One Day at a Time

Submitted into Contest #143 in response to: Start or end your story with a person buying a house plant. ... view prompt

48 comments

Contemporary Fiction Inspirational

“Excuse me, Ma’am, can you help me?” Errol asked the woman wearing a green vest, indicating she was an employee at Spinney’s Gardens. Minutes ago, he had approached two different men asking for help, who were quick to tell him that they did not work there. He was still flushed in mortification from the awkward interactions.


The woman turned from watering purple flowers with a hose and faced Errol, a bead of sweat trickling down her cheek. “Yes, sir?” she asked, wiping her forehead with the back of her gloved hand. Errol could smell the scent of the flowers evaporate from the water into the sunlight. He wondered what kind they were. He wished he could afford to buy some for Nina.


“I’d like to buy a house plant,” Errol said pointing to the various plants displayed on the cart in front of him, “But I don’t know which one to get.” He scratched his head, overwhelmed with the choices on the cart. There were big ones, small ones, twisty ones, frilly ones, waxy ones… How does one choose a house plant for oneself?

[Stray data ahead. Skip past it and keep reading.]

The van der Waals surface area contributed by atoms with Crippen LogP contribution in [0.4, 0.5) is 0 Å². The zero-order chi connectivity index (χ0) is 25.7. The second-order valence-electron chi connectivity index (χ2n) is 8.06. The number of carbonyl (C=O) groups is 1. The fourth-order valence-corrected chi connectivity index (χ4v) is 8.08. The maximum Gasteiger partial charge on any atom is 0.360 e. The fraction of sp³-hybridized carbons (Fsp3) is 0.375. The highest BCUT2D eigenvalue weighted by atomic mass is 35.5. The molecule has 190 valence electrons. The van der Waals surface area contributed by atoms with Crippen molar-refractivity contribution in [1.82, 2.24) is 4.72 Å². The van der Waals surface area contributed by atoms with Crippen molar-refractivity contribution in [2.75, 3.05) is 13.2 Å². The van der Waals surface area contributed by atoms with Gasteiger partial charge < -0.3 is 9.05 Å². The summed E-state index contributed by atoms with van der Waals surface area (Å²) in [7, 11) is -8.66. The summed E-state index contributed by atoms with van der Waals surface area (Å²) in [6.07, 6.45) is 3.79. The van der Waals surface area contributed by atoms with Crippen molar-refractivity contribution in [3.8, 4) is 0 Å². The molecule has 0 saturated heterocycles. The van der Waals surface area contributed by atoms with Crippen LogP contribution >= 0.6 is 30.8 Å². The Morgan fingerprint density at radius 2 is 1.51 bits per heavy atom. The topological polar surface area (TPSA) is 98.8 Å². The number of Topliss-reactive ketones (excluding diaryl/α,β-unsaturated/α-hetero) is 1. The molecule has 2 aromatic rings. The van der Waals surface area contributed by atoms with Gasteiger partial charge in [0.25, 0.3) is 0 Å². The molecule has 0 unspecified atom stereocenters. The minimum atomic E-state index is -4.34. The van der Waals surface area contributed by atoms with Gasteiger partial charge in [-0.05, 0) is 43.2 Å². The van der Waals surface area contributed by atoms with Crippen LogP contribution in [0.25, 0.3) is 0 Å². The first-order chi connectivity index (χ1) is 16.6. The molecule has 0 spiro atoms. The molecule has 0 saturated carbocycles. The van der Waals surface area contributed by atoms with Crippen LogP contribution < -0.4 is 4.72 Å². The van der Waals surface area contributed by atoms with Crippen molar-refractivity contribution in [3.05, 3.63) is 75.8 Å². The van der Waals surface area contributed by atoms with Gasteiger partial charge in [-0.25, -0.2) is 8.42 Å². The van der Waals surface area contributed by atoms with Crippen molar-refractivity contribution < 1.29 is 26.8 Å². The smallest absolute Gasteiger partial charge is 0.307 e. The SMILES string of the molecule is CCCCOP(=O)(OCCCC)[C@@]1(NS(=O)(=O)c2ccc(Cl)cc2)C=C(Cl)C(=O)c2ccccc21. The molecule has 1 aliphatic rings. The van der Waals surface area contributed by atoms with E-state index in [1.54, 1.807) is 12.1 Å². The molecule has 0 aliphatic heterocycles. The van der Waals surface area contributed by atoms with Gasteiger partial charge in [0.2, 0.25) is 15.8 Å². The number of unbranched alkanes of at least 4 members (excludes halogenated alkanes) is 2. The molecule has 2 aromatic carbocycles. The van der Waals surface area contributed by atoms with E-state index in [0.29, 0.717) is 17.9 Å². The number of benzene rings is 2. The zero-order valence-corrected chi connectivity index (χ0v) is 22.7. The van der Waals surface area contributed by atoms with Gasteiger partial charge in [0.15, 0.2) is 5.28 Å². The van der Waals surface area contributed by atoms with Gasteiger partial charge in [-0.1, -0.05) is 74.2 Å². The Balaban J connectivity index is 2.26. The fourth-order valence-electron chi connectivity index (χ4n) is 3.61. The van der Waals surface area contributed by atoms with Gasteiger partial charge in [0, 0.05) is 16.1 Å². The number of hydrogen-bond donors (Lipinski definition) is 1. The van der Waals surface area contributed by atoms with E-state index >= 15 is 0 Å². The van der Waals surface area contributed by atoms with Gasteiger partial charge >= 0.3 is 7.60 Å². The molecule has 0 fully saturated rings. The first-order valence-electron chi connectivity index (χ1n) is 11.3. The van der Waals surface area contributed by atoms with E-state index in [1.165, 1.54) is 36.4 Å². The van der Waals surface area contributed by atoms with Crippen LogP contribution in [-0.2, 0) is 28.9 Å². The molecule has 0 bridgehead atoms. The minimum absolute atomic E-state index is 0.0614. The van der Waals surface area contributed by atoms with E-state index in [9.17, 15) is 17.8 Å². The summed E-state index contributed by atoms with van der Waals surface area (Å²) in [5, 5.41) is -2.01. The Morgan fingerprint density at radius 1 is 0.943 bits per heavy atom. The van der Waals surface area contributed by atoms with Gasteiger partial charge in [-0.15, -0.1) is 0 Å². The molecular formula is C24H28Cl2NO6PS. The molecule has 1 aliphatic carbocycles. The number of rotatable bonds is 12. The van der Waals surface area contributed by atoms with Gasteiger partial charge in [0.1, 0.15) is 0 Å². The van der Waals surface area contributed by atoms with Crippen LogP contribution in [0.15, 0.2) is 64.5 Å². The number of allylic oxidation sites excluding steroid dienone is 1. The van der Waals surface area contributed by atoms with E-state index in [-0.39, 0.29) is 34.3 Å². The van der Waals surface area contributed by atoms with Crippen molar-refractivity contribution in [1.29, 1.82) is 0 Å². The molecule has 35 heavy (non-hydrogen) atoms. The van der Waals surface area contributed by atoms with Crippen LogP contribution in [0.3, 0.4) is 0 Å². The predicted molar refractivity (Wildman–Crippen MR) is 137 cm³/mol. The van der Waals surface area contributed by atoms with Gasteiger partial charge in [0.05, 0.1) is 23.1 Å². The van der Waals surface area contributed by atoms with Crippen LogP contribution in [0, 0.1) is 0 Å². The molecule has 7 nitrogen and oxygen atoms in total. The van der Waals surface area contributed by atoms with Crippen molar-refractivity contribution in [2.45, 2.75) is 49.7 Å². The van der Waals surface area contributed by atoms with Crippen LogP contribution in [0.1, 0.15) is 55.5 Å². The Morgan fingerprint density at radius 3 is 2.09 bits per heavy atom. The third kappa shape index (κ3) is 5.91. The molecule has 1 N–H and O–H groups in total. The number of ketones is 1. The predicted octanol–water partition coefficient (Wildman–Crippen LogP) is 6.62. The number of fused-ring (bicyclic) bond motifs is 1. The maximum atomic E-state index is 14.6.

The woman placed the hose down and took off her gloves, placing them carefully in the black apron tied around her waist. “What are you looking for? Do you have any other plants in your house?” she asked, eyeing up Errol from top to bottom as a doctor would do at an initial visit with a patient.


“Get a plant,” his sponsor, Damien, had instructed him a few days ago when Errol informed Damien he wanted to ask out Nina from the Friday night meeting.


House plant? Errol had questioned Damien, “No, I want to ask out Nina. I don’t want a house plant.”